I turned up this gem while looking for a list of common SOA anti-patterns: http://www.oracle.com/technetwork/topics/entarch/oea-soa-antipatterns-133388.pdf.
I appreciate the focus on needing to solve the organizational challenge around SOA as well as the technical challenges. I’ve recapped the anti-patterns and the proposed solutions that I took away from the article below:
- From Application Silos to SOA Silos Anti-Pattern – Solution: Establish a center of excellence or an architectural review board that will ensure communication and interaction across teams.
- Build It and They Will Come – Solution: Establish an architecture review board that will clearly define the architectural roles and communication responsibilities for the various layers of IT execution and relevant artifacts.
- Over-Engineer Reference Architectures – Solution: Architectures should evolve along with business requirements. Adopt a just-enough, just-in-time architecture that reflects business requirements and available IT resources.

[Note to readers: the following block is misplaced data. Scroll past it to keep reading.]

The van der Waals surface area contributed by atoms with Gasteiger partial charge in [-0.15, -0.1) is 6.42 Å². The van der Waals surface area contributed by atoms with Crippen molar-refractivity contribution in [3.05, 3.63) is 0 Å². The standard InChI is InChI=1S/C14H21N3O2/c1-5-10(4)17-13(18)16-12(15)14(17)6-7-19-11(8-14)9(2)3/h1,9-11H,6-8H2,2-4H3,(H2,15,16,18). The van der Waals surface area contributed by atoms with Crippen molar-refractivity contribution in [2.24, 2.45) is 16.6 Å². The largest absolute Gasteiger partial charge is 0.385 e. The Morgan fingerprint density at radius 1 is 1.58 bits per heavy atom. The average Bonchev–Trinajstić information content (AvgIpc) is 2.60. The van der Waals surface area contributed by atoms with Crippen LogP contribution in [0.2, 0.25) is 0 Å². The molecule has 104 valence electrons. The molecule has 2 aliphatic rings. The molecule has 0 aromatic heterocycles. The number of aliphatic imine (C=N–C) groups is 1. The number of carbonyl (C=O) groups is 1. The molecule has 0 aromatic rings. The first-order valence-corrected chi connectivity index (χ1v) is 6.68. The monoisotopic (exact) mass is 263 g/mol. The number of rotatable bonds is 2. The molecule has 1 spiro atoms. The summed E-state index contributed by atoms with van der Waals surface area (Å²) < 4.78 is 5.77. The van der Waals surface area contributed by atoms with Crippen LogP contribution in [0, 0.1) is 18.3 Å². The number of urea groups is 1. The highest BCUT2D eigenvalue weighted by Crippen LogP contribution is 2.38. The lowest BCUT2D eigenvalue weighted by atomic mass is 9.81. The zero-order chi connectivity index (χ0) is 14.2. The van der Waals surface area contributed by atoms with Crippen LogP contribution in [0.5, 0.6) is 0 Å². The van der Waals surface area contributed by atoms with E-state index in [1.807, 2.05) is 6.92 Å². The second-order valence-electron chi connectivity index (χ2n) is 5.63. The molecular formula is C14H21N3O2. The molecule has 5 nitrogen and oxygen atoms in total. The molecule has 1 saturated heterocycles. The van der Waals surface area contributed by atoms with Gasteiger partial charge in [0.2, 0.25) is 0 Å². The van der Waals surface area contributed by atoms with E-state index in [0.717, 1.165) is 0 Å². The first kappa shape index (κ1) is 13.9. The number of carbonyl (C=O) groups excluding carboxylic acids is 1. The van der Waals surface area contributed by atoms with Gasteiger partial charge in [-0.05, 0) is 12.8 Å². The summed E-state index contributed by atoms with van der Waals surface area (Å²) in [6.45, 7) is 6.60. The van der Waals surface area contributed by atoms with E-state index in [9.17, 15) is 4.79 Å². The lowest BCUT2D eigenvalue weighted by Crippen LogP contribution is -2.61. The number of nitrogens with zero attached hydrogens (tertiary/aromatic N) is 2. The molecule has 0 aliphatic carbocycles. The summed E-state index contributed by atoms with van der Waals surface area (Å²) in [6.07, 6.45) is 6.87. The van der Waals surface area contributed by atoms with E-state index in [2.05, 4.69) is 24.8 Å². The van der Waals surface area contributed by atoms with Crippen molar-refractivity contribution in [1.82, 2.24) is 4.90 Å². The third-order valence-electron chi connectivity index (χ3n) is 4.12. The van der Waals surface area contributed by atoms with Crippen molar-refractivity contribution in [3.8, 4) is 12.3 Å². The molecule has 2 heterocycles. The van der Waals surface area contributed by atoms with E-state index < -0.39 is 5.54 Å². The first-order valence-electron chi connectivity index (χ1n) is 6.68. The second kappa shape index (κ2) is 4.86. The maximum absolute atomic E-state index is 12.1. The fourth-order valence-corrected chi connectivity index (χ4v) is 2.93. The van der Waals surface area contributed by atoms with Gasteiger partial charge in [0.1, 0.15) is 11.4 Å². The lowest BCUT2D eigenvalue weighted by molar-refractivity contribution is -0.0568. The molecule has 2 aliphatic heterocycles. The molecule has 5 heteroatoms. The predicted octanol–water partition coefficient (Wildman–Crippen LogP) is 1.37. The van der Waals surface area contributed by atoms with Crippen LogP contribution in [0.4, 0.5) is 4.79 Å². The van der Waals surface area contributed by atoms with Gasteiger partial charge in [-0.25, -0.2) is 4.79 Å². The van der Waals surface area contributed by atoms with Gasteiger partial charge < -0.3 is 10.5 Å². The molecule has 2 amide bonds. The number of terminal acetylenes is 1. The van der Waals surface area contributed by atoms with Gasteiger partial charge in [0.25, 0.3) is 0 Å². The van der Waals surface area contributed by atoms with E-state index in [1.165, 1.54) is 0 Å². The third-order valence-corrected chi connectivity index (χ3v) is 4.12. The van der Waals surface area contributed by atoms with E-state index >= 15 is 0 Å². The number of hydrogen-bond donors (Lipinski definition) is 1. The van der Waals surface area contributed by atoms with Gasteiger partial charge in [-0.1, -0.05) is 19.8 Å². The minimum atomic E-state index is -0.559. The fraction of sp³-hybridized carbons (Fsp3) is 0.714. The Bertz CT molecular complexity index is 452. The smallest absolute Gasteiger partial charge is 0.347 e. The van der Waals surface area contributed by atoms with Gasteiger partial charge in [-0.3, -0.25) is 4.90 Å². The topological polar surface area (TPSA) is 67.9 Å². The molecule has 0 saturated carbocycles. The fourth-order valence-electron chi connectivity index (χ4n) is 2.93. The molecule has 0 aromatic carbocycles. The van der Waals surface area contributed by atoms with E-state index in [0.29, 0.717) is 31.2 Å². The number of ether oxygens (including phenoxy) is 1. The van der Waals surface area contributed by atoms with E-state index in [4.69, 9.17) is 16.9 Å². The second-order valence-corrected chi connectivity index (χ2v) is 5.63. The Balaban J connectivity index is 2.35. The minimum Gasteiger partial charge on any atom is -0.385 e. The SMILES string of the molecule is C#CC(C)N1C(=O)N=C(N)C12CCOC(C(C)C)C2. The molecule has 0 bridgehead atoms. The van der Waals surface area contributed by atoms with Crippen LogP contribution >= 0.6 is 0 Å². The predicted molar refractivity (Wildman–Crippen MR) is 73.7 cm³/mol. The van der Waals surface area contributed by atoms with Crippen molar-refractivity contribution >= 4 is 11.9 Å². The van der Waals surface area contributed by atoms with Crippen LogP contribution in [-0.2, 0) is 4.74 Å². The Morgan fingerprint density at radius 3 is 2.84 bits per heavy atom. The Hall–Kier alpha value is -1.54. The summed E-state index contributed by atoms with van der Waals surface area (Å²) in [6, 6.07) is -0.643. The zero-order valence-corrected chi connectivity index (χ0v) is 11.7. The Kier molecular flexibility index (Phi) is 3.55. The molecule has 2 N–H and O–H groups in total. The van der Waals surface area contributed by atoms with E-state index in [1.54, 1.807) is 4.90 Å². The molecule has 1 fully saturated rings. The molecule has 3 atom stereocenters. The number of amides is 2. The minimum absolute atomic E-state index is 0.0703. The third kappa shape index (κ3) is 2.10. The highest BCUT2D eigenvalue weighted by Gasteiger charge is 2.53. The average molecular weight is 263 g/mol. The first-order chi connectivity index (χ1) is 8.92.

- Undefined Baseline for Business ROI – Solution: Plan and budget projects with value-based milestones, and include the right contingencies – including asking for help from outside experts.
- Web Service Sprawl – Solution: Be deliberate about the creation of enterprise services and govern the design of your service contracts.
- Armchair Architecture from the Ivory Tower – Solution: Always provide usable reference architectures. Be clear about their capabilities and limitations and how they should be used. Validate your architecture rigorously.
- Scattered SOA Strategy Entangled with IT Strategy – Solution: Get and set expectations with absolute clarity when adding SOA to a project midstream.
- Expecting a Free Ride on the SOA Train – Solution: Embrace a maturity framework, build a shareable enterprise foundation, and invest in enterprise-wide training and adoption.
- Where’s the Money? Or SOA Equals EAI 2.0 – Solution: SOA is more than an ESB deployment and is not just a matter of using Web services for interfacing between systems.
Many thanks to Peter Heller for writing this article.